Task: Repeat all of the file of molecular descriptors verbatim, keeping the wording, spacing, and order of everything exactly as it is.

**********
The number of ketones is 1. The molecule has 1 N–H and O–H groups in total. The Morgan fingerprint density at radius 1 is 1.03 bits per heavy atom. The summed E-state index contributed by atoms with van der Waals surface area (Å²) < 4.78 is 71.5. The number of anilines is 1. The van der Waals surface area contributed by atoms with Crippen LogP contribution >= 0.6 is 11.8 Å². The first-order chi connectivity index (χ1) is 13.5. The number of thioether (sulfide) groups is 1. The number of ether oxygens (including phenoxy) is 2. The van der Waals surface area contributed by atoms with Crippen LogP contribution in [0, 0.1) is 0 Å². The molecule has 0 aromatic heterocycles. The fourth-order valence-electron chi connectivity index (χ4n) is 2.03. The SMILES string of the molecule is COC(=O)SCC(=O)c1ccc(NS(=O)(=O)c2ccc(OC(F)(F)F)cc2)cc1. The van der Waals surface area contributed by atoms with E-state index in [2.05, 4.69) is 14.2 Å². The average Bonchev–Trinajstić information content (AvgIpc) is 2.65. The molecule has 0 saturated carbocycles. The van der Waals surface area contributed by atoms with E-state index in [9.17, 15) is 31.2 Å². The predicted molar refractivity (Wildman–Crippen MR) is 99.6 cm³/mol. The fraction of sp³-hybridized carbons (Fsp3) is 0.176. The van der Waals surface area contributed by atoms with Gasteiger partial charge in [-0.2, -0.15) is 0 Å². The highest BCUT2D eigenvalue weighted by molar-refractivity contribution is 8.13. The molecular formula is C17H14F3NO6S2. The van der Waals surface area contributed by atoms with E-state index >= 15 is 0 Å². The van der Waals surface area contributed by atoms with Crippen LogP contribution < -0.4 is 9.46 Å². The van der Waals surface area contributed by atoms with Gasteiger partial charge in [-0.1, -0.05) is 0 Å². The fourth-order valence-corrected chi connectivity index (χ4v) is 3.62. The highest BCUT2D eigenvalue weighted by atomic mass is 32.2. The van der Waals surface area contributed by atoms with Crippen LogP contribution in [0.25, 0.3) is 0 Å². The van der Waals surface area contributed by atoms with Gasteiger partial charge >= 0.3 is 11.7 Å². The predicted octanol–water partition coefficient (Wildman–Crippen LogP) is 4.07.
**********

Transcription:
The number of ketones is 1. The molecule has 1 N–H and O–H groups in total. The Morgan fingerprint density at radius 1 is 1.03 bits per heavy atom. The summed E-state index contributed by atoms with van der Waals surface area (Å²) < 4.78 is 71.5. The number of anilines is 1. The van der Waals surface area contributed by atoms with Crippen LogP contribution >= 0.6 is 11.8 Å². The first-order chi connectivity index (χ1) is 13.5. The number of thioether (sulfide) groups is 1. The number of ether oxygens (including phenoxy) is 2. The van der Waals surface area contributed by atoms with Crippen LogP contribution in [0, 0.1) is 0 Å². The molecule has 0 aromatic heterocycles. The fourth-order valence-electron chi connectivity index (χ4n) is 2.03. The SMILES string of the molecule is COC(=O)SCC(=O)c1ccc(NS(=O)(=O)c2ccc(OC(F)(F)F)cc2)cc1. The van der Waals surface area contributed by atoms with E-state index in [2.05, 4.69) is 14.2 Å². The average Bonchev–Trinajstić information content (AvgIpc) is 2.65. The molecule has 0 saturated carbocycles. The van der Waals surface area contributed by atoms with E-state index in [9.17, 15) is 31.2 Å². The predicted molar refractivity (Wildman–Crippen MR) is 99.6 cm³/mol. The fraction of sp³-hybridized carbons (Fsp3) is 0.176. The van der Waals surface area contributed by atoms with Gasteiger partial charge in [-0.2, -0.15) is 0 Å². The highest BCUT2D eigenvalue weighted by molar-refractivity contribution is 8.13. The molecular formula is C17H14F3NO6S2. The van der Waals surface area contributed by atoms with E-state index >= 15 is 0 Å². The van der Waals surface area contributed by atoms with Crippen LogP contribution < -0.4 is 9.46 Å². The van der Waals surface area contributed by atoms with Gasteiger partial charge in [-0.1, -0.05) is 0 Å². The fourth-order valence-corrected chi connectivity index (χ4v) is 3.62. The highest BCUT2D eigenvalue weighted by atomic mass is 32.2. The van der Waals surface area contributed by atoms with Crippen LogP contribution in [0.25, 0.3) is 0 Å². The van der Waals surface area contributed by atoms with Gasteiger partial charge >= 0.3 is 11.7 Å². The predicted octanol–water partition coefficient (Wildman–Crippen LogP) is 4.07.